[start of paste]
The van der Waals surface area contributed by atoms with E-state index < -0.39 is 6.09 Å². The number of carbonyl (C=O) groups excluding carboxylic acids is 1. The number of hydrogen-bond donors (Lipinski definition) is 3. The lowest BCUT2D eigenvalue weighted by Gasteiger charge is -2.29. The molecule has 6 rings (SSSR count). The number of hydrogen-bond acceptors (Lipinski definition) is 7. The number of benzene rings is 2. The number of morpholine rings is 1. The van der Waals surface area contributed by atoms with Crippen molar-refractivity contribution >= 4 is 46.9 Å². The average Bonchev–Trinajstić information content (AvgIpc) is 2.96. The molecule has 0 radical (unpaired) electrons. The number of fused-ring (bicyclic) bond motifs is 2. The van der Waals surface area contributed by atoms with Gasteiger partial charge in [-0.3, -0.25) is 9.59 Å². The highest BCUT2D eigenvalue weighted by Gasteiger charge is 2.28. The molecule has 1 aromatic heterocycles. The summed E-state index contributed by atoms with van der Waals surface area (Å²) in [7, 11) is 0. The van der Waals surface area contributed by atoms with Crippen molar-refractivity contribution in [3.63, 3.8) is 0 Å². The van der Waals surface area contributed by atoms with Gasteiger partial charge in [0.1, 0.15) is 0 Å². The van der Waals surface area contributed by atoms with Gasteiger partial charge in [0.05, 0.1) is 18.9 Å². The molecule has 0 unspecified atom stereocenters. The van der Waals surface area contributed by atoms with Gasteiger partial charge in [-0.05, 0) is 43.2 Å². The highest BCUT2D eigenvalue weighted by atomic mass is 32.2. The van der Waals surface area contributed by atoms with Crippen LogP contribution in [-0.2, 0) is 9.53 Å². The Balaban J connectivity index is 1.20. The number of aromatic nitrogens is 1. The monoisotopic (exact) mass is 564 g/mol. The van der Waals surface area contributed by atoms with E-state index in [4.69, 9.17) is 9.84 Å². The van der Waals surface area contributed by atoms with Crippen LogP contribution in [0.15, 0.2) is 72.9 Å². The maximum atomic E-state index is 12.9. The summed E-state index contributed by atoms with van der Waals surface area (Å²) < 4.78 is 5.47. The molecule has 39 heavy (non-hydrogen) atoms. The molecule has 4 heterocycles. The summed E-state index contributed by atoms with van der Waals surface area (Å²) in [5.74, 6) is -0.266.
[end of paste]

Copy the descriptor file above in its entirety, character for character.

The van der Waals surface area contributed by atoms with E-state index < -0.39 is 6.09 Å². The number of carbonyl (C=O) groups excluding carboxylic acids is 1. The number of hydrogen-bond donors (Lipinski definition) is 3. The lowest BCUT2D eigenvalue weighted by Gasteiger charge is -2.29. The molecule has 6 rings (SSSR count). The number of hydrogen-bond acceptors (Lipinski definition) is 7. The number of benzene rings is 2. The number of morpholine rings is 1. The van der Waals surface area contributed by atoms with Crippen molar-refractivity contribution >= 4 is 46.9 Å². The average Bonchev–Trinajstić information content (AvgIpc) is 2.96. The molecule has 0 radical (unpaired) electrons. The number of fused-ring (bicyclic) bond motifs is 2. The van der Waals surface area contributed by atoms with Gasteiger partial charge in [-0.3, -0.25) is 9.59 Å². The highest BCUT2D eigenvalue weighted by Gasteiger charge is 2.28. The molecule has 1 aromatic heterocycles. The summed E-state index contributed by atoms with van der Waals surface area (Å²) in [7, 11) is 0. The van der Waals surface area contributed by atoms with Crippen molar-refractivity contribution in [3.63, 3.8) is 0 Å². The van der Waals surface area contributed by atoms with Gasteiger partial charge in [0.1, 0.15) is 0 Å². The van der Waals surface area contributed by atoms with Gasteiger partial charge in [0.05, 0.1) is 18.9 Å². The molecule has 0 unspecified atom stereocenters. The van der Waals surface area contributed by atoms with Gasteiger partial charge in [-0.05, 0) is 43.2 Å². The highest BCUT2D eigenvalue weighted by atomic mass is 32.2. The van der Waals surface area contributed by atoms with Crippen LogP contribution in [-0.2, 0) is 9.53 Å². The Balaban J connectivity index is 1.20. The number of aromatic nitrogens is 1. The monoisotopic (exact) mass is 564 g/mol. The van der Waals surface area contributed by atoms with E-state index in [4.69, 9.17) is 9.84 Å². The van der Waals surface area contributed by atoms with Crippen LogP contribution in [0.15, 0.2) is 72.9 Å². The maximum atomic E-state index is 12.9. The summed E-state index contributed by atoms with van der Waals surface area (Å²) < 4.78 is 5.47. The molecule has 39 heavy (non-hydrogen) atoms. The molecule has 4 heterocycles. The summed E-state index contributed by atoms with van der Waals surface area (Å²) in [5.74, 6) is -0.266.